Pakistan’s nuclear arsenal – the fastest growing in the world – raises concerns on many grounds. Although far from the scale of the Cold War, South Asia is experiencing a strategic arms race. And the more weapons there are, the more potential for theft, sabotage and nuclear terrorism. Worries that Pakistan’s nuclear-weapons technology might again be transferred to nuclear aspirants have not been expunged. Being outside the nuclear club makes it harder to ensure nuclear safety. Of gravest concern is the potential for a nuclear war, triggered by another large-scale terrorist attack in India with Pakistani state fingerprints, as in the 2008 Mumbai atrocity, this time followed by an Indian Army reprisal.
In his latest Adelphi book, Mark Fitzpatrick evaluates each of the potential nuclear dangers, giving credit where credit is due. He argues that to reduce nuclear dangers, Pakistan should be offered a formula for nuclear legitimacy, tied to its adoption of policies associated with global nuclear norms.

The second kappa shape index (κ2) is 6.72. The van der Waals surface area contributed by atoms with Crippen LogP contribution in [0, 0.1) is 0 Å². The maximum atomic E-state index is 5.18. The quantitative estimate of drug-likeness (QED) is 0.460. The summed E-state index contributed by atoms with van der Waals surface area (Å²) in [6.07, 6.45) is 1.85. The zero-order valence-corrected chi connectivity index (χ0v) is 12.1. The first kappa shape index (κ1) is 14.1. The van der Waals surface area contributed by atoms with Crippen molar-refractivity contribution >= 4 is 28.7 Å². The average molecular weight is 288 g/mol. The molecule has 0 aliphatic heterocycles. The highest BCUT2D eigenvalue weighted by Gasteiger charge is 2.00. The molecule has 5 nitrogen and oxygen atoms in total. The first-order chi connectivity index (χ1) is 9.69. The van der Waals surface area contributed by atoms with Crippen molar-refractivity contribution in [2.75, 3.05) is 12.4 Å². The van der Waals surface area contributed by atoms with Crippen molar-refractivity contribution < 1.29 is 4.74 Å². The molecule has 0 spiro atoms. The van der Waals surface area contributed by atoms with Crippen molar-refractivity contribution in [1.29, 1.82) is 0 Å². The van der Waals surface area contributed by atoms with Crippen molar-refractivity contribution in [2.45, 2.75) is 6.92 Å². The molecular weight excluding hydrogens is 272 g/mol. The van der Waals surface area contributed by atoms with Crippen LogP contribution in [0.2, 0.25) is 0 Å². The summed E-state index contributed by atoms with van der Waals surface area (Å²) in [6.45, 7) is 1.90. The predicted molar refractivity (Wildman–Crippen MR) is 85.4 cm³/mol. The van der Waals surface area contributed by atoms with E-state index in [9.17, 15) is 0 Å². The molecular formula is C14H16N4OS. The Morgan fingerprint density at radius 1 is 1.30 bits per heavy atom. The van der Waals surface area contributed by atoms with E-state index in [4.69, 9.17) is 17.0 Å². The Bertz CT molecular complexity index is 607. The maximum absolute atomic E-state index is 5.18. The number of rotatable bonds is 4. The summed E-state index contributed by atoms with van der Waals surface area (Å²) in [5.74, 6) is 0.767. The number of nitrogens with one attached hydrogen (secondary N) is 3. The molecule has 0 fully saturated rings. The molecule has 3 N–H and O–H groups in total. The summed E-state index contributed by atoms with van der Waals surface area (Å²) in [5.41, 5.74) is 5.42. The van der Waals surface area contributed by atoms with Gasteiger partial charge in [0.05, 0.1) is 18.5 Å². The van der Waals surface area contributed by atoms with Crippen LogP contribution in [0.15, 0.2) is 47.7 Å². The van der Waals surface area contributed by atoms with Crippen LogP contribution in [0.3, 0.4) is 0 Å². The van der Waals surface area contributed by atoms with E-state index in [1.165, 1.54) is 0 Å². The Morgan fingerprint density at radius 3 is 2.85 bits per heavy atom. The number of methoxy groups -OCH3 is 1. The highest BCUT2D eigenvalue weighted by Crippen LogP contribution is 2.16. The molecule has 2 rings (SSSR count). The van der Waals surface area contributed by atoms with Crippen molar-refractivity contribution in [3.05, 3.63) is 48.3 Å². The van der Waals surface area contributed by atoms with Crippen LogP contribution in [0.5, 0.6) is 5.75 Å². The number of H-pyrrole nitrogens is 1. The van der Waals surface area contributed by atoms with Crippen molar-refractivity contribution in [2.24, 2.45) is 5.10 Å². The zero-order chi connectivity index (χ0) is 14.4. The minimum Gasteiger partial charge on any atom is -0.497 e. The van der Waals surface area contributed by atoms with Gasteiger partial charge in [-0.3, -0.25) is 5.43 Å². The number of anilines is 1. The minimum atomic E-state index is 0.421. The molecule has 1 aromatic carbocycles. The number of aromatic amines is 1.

Mark Fitzpatrick is Director of the IISS Non-Proliferation and Disarmament Programme. He is the author of The Iranian Nuclear Crisis: Avoiding worst-case outcomes (2008) and the editor of IISS Strategic Dossiers on countries of proliferation concern and nuclear programmes in the Middle East and Southeast Asia.
This meeting was chaired by Dr Nicholas Redman, Editor of Adelphi books. It took place in the Lee Kuan Yew Conference Room at Arundel House, 13–15 Arundel Street, Temple Place, London WC2R 3DX.